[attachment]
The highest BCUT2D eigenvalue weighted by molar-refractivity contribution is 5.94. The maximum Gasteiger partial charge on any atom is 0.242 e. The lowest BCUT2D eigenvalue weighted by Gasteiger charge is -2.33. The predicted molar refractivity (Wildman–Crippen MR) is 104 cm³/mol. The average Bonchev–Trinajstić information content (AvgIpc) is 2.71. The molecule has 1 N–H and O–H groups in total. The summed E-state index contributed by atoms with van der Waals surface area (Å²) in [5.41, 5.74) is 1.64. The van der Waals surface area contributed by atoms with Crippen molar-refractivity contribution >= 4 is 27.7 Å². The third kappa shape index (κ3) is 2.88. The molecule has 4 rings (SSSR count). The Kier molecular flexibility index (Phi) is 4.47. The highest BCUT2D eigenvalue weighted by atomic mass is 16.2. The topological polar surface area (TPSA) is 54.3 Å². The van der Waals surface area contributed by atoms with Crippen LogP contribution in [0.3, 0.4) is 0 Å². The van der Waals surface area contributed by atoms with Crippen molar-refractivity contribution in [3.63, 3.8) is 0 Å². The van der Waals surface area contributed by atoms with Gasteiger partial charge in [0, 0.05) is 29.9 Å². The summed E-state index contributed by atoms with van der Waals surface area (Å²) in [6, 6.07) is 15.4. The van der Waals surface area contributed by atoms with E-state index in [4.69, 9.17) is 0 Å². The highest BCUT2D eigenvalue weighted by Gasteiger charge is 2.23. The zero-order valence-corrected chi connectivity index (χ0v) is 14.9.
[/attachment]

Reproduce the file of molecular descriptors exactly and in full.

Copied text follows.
The highest BCUT2D eigenvalue weighted by molar-refractivity contribution is 5.94. The maximum Gasteiger partial charge on any atom is 0.242 e. The lowest BCUT2D eigenvalue weighted by Gasteiger charge is -2.33. The predicted molar refractivity (Wildman–Crippen MR) is 104 cm³/mol. The average Bonchev–Trinajstić information content (AvgIpc) is 2.71. The molecule has 1 N–H and O–H groups in total. The summed E-state index contributed by atoms with van der Waals surface area (Å²) in [5.41, 5.74) is 1.64. The van der Waals surface area contributed by atoms with Crippen molar-refractivity contribution >= 4 is 27.7 Å². The third kappa shape index (κ3) is 2.88. The molecule has 4 rings (SSSR count). The Kier molecular flexibility index (Phi) is 4.47. The highest BCUT2D eigenvalue weighted by atomic mass is 16.2. The topological polar surface area (TPSA) is 54.3 Å². The van der Waals surface area contributed by atoms with Crippen LogP contribution in [0.3, 0.4) is 0 Å². The van der Waals surface area contributed by atoms with Crippen molar-refractivity contribution in [3.63, 3.8) is 0 Å². The van der Waals surface area contributed by atoms with Gasteiger partial charge in [0, 0.05) is 29.9 Å². The summed E-state index contributed by atoms with van der Waals surface area (Å²) in [6, 6.07) is 15.4. The van der Waals surface area contributed by atoms with E-state index in [4.69, 9.17) is 0 Å². The highest BCUT2D eigenvalue weighted by Gasteiger charge is 2.23. The zero-order valence-corrected chi connectivity index (χ0v) is 14.9.